Moraru was chosen to lead the development of a dedicated computational infrastructure that would enable VCell to support research work not only at the Health Center, but worldwide. The multi-component “brain” Moraru has built over the past decade is currently used by more than 2,000 scientists worldwide.
“VCell is one of the premier platforms for kinetic modeling and simulation of molecules,” he says. “We decided, early on, after the first publicly available version, to deploy it as a web-based, client-server design. This had a major contribution to VCell’s success within the cell biology community, because biologists were able to create powerful simulations without having their own sophisticated computing hardware or high-end software expertise. It also allowed users to store data in the centralized database at the Health Center. It enables them to easily share models, collaborate, and, as needed, make results publicly available.”
Moreover, the web-based design allowed the VCell development team, led by Schaff, to continuously and gradually introduce new features, without having to worry about backwards compatibility and maintenance of many different versions of software.
In order to serve VCell’s external user base, however, Moraru’s team has been obliged to build both highly complex, distributed server architecture and maintain a large – and constantly expanding – HPC infrastructure.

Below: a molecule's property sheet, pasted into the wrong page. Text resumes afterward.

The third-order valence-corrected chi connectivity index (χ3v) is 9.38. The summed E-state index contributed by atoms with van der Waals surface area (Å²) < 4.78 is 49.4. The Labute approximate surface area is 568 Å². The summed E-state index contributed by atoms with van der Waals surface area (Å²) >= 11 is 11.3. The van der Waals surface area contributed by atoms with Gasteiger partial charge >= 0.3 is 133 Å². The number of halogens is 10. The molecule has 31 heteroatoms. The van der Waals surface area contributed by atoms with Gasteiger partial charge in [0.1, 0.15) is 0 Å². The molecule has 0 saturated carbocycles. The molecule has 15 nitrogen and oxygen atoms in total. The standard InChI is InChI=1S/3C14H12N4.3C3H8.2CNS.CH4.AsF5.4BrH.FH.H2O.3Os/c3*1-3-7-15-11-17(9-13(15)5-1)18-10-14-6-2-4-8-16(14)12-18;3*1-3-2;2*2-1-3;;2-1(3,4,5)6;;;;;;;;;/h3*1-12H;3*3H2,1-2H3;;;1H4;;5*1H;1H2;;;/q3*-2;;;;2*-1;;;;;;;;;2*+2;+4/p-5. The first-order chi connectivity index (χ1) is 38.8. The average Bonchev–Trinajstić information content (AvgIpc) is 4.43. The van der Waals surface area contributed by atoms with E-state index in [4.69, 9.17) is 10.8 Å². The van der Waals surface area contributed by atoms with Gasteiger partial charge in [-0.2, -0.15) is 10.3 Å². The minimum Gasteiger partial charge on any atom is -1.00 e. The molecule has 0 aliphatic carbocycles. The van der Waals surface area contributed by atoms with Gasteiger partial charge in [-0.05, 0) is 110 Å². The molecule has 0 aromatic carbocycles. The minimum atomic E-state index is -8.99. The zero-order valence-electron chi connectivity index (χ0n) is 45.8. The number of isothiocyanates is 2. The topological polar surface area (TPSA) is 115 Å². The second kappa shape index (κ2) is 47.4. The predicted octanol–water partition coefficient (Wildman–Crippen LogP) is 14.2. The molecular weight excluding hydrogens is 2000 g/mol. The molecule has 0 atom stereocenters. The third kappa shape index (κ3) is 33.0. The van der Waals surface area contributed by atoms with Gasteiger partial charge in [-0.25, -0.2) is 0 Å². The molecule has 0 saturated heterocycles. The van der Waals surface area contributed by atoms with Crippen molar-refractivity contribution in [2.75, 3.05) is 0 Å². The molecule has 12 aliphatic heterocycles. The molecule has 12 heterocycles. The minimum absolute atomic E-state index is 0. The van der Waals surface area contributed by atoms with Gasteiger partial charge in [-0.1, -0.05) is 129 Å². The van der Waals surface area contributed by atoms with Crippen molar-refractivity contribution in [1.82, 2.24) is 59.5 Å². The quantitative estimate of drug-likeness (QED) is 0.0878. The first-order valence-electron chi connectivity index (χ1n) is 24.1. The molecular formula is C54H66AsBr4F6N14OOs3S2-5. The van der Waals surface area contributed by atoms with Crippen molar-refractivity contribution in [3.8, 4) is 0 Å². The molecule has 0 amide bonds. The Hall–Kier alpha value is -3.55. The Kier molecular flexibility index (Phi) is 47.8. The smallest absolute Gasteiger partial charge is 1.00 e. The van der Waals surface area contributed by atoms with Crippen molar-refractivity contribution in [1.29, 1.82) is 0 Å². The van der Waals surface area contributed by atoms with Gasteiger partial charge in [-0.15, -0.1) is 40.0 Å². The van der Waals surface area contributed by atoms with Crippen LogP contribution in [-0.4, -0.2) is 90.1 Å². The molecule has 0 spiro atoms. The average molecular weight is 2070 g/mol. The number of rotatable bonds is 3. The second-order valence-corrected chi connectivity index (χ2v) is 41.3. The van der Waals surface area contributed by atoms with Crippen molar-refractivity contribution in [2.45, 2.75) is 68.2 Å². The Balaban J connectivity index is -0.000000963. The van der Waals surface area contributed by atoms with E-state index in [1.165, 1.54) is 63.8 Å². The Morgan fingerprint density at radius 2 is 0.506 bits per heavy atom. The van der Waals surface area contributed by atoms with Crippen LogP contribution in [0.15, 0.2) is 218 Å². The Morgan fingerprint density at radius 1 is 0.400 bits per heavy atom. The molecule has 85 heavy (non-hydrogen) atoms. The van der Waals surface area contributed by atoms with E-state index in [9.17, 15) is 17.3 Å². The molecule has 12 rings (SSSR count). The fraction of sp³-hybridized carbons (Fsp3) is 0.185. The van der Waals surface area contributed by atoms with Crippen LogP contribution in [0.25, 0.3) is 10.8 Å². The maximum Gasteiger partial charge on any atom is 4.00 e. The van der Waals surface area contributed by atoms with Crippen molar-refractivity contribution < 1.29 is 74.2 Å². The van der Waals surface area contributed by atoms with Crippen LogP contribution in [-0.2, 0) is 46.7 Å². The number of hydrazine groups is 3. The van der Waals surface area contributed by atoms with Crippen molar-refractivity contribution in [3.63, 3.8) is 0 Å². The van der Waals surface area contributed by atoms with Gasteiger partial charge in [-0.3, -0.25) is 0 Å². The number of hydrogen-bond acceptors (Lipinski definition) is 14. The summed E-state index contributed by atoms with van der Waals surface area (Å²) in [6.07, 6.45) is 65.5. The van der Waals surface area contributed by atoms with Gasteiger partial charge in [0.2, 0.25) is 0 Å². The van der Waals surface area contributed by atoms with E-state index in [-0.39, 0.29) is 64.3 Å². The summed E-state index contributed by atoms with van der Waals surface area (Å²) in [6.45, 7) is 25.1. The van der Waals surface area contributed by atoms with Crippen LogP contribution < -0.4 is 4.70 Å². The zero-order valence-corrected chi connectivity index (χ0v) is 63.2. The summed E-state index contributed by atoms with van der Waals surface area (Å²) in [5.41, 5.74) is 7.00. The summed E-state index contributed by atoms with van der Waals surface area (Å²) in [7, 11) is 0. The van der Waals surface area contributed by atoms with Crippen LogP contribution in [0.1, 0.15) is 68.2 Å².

“The worldwide distribution of users, and the fact that some simulations often run uninterrupted for many days, have posed a stringent requirement for reliability and high availability,” he says.
Those challenges have been addressed, in part, by the increasing power of processers. Cluster technology was still nascent when CCAM deployed its first HPC resources, three racks of processors, about the size of a short row of office file cabinets, back in 1999. Those resources have grown over the years into a multi-million dollar hardware portfolio of increasing sophistication and performance capacity.
The $500,000 worth of new equipment Moraru will add this year, thanks to a new grant from NIH, is composed principally of blade servers, the powerful, stripped down computers that have become the backbone of HPC. One single chassis of 16 blades, a fraction the size of those first racks from 11 years ago, contains 128 processors. And a single energy-efficient blade has four times the power of that entire 1999 array.
The blade technology makes it possible for the capacity of the computational center to grow pretty much unchecked. That’s a good thing, says Moraru, because “we fully expect more computational power will be needed.”
This summer, Moraru’s team relocated the equipment to bright, expansive quarters in the Cell and Genomics Building, the University’s new research building on Farmington Avenue, near the Health Center. In addition to the Berlin Center, the new building houses the UConn Stem Cell Institute and the Department of Genetics and Developmental Biology. All of them will benefit from state-of-the-art computing capability that distinguishes the UConn Health Center as one of the region’s premier HPC resources. It’s a distinction that didn’t happen overnight. Ion Moraru has been setting this stage for more than a decade.